"As a result of these orders, any electronic surveillance that was occurring as part of the Terrorist Surveillance Program will now be conducted subject to the approval of the Foreign Intelligence Surveillance Court," Gonzales wrote.

"Although, as we have previously explained, the Terrorist Surveillance Program fully complies with the law, the orders the government has obtained will allow the necessary speed and agility while providing substantial advantages," he wrote.

"Accordingly, under these circumstances, the president has determined not to reauthorize the Terrorist Surveillance Program when the current authorization expires," Gonzales wrote to Democrat Patrick Leahy, the committee's chairman, and the ranking Republican, Arlen Specter.
Bush had been re-authorizing the program every 45 days.

A federal judge had ordered a halt to the program in August, saying Bush had overstepped his authority, but an appeals court immediately suspended the ruling at the request of the NSA.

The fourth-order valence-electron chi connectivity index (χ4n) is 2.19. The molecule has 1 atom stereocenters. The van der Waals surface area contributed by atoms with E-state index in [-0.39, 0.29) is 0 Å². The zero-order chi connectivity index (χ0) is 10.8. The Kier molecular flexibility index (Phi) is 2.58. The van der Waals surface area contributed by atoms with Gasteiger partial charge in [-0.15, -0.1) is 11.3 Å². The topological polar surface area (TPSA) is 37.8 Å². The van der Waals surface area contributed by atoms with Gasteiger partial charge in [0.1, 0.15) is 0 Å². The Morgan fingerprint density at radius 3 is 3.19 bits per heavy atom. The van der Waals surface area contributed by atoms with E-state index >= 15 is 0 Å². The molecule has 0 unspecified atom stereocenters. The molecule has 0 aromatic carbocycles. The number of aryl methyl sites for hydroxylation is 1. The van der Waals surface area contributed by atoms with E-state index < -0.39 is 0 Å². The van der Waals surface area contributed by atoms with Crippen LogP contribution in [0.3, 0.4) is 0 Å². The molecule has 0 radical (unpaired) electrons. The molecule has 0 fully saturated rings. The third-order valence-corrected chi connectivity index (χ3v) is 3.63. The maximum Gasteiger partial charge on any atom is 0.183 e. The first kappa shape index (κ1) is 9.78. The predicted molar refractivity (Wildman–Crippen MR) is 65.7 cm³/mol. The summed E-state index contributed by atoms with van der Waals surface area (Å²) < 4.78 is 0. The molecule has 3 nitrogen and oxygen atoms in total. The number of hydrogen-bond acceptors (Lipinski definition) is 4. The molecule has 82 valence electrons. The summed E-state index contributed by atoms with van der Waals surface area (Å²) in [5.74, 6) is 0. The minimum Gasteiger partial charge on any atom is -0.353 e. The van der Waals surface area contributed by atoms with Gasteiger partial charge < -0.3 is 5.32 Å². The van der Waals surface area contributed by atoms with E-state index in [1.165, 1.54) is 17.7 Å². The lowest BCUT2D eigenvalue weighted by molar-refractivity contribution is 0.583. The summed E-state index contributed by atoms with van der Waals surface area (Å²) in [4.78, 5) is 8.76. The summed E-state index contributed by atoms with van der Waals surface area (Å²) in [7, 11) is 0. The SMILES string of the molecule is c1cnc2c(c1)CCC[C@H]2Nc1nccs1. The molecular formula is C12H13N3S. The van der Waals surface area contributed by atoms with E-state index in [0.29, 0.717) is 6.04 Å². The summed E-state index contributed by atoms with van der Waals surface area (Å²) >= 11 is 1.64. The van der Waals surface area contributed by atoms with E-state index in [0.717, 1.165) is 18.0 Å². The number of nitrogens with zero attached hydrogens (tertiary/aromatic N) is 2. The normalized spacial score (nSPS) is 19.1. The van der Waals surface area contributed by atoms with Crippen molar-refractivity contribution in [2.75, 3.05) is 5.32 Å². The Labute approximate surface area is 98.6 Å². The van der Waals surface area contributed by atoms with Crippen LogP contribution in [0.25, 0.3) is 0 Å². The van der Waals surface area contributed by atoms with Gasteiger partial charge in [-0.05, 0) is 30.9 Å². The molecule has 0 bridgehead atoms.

Leahy welcomed the Bush administration's announcement Wednesday.

"We must engage in all surveillance necessary to prevent acts of terrorism, but we can and should do so in ways that protect the basic rights of all Americans including the right to privacy," Leahy said in a statement.

"The issue has never been whether to monitor suspected terrorists but doing it legally and with proper checks and balances to prevent abuses," he said.
On the Senate floor, Specter cautiously welcomed the move and recalled that the administration had refused to reveal details of the program while he was chairman of the Judiciary Committee last year.

"I am glad to see that we may now have all of that resolved," Specter said, adding, however, "I want to know all of the details of this program."
"It is regrettable that these steps weren't taken a long time ago," he said.
"I would like to have an explanation as to why it took from last spring of 2005 and at least past December 16, when there has been such a public furor and public concern," Specter said.